Chloe Harvey, Director at The Reef-World Foundation, said: “Reef-World’s sustainable diving events have been gaining momentum in previous years so we’re delighted to be able to host this exciting panel event despite current travel restrictions. While the pandemic is causing challenges across the industry, it also offers the opportunity for us to pause, regroup and plan to build back better with a more sustainable tourism industry. We must act now to protect our coral reefs – the very asset upon which our industry depends – and we must work together. So, we’re thrilled to be shining a light on the future of sustainability and help both recreational and professional divers around the world understand how they can support the cause.”

Natalie Harms, Marine Litter Focal Point, COBSEA Secretariat, UNEP – who will be chairing the event – said: “This crisis is hitting marine tourism and the people who depend on it hard. It has showed us once more that our health and the health of our ecosystems are inextricably linked. There is no silver lining for nature – now more than ever the diving community can lead by example and join hands for a sound environmental response to the crisis.”

The 2020 panel represent a range of companies who are innovating when it comes to sustainability:

Reef-World – the leader in marine tourism sustainability – aims to make sustainable diving and snorkelling the social norm.

The UN Environment Programme – the leading authority setting the global environmental agenda, which provides technical advice, support and funding for Reef-World’s Green Fins programme

Scuba.Digital – run by the team at ScubaClick Ltd – was created to help the diving industry network, collaborate and innovate in a way that won’t be affected by the Covid-19 pandemic.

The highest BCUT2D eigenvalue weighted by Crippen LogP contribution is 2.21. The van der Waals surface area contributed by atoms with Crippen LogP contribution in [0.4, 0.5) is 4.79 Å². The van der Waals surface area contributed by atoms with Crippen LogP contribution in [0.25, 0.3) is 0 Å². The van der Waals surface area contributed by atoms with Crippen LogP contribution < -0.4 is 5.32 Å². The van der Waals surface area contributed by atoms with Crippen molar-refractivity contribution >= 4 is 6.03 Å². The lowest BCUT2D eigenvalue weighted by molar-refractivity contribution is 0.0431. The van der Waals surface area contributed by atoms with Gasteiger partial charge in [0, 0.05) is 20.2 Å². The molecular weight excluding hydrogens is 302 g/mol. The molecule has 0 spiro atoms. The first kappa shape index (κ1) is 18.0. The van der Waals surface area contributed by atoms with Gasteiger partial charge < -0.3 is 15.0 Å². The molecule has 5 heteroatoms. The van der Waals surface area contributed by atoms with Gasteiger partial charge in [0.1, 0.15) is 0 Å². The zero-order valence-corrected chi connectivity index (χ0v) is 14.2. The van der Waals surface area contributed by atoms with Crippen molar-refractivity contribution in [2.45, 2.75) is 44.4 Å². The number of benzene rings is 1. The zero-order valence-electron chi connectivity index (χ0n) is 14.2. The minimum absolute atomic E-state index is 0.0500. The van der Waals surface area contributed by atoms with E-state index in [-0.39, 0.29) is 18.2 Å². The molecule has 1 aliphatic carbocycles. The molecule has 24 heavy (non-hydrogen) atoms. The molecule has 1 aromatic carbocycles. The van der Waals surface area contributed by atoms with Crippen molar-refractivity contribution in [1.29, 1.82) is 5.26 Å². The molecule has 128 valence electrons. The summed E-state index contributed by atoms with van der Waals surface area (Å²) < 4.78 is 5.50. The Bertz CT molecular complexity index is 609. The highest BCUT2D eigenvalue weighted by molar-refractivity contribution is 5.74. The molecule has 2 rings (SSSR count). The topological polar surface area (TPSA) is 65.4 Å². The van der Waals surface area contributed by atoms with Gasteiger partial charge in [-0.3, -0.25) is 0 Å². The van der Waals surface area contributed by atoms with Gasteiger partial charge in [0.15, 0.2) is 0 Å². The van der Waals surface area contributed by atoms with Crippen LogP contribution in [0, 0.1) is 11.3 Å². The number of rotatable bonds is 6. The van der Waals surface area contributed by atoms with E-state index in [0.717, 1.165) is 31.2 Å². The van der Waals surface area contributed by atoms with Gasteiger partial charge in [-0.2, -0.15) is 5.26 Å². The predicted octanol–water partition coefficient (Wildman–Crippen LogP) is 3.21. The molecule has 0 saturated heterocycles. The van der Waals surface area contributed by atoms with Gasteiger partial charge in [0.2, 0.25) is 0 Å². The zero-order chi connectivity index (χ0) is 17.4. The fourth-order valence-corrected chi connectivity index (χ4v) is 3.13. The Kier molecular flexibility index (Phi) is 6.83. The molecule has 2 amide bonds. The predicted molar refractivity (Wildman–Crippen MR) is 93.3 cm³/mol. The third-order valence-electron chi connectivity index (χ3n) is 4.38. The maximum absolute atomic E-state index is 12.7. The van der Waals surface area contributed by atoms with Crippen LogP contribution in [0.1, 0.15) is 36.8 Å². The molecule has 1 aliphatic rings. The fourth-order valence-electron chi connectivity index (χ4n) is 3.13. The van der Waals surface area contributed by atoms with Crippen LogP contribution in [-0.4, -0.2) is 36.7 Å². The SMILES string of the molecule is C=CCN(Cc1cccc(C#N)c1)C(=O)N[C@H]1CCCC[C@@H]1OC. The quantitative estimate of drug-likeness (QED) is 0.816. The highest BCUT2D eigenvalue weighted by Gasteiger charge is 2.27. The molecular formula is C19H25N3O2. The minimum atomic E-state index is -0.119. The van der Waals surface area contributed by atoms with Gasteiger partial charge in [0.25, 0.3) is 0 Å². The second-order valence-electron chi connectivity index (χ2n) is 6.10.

PADI – The world’s largest diving organisation made a proclamation for the planet in 2019: shifting its brand tagline to “Seek Adventure. Save the Ocean” in order to expand its mission to include a deeper commitment to taking action to protect people and planet.

Explorer Ventures Liveaboard Fleet – is enhancing environmental operations through a customised management strategy, starting with its Caribbean vessels. It is also helping The Reef-World Foundation establish targeted liveaboard protocols as part of the Green Fins initiative with the hope of improving dive operator and liveaboard policies worldwide.

ZuBlu – is a travel platform helping scuba divers and marine enthusiasts discover and book their next underwater adventure in Asia

Paralenz – has developed a camera that enable divers to capture and share the state and life of the Ocean as a seamless part of the dive

Bubbles Dive Centre – in Pulau Perhentian, Malaysia, is one of the global Top 10 Green Fins members.

This online panel event is relevant to representatives from all segments of the diving industry: recreational divers, dive professionals, dive operators, liveaboards, resorts, travel providers, diver training organisations, manufacturers, photographers, the media and more.

Jason Haiselden, Marketing & Sales Director at ScubaClick Ltd and Scuba.Digital, said: “It is great that Reef-World has grabbed the opportunity that Scuba.Digital presents to tell the industry and the diving and snorkelling public how they can make what we do more sustainable. Covid is forcing change upon us so why not take the opportunity to make sustainable changes.”

For more information, please visit / or come and meet The Reef-World Foundation team at Scuba.Digital.

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Marine Life & Conservation

Egg-laying site of critically endangered skate discovered by Scottish divers



Over a hundred eggs belonging to the critically endangered flapper skate – previously known as the common skate – have been discovered on the rocky seabed off the north west coast of Scotland.  This is the biggest and most important egg-laying site discovered to date, but it is vulnerable to trawling and dredging.

Capable of reaching over 2.5 metres (8.2ft) in length, the flapper skate is one of the largest skate species in the world.  Once common in British waters, including areas like the North Sea’s Dogger Bank, it is now extinct in most of its former range.  The west coast of Scotland is one of the last places it can be found, and the skate is one of 81 Priority Marine Features the Scottish Government is committed to protecting.  However, despite being made aware of the site in 2019, no action has been taken by Marine Scotland to protect the charismatic species.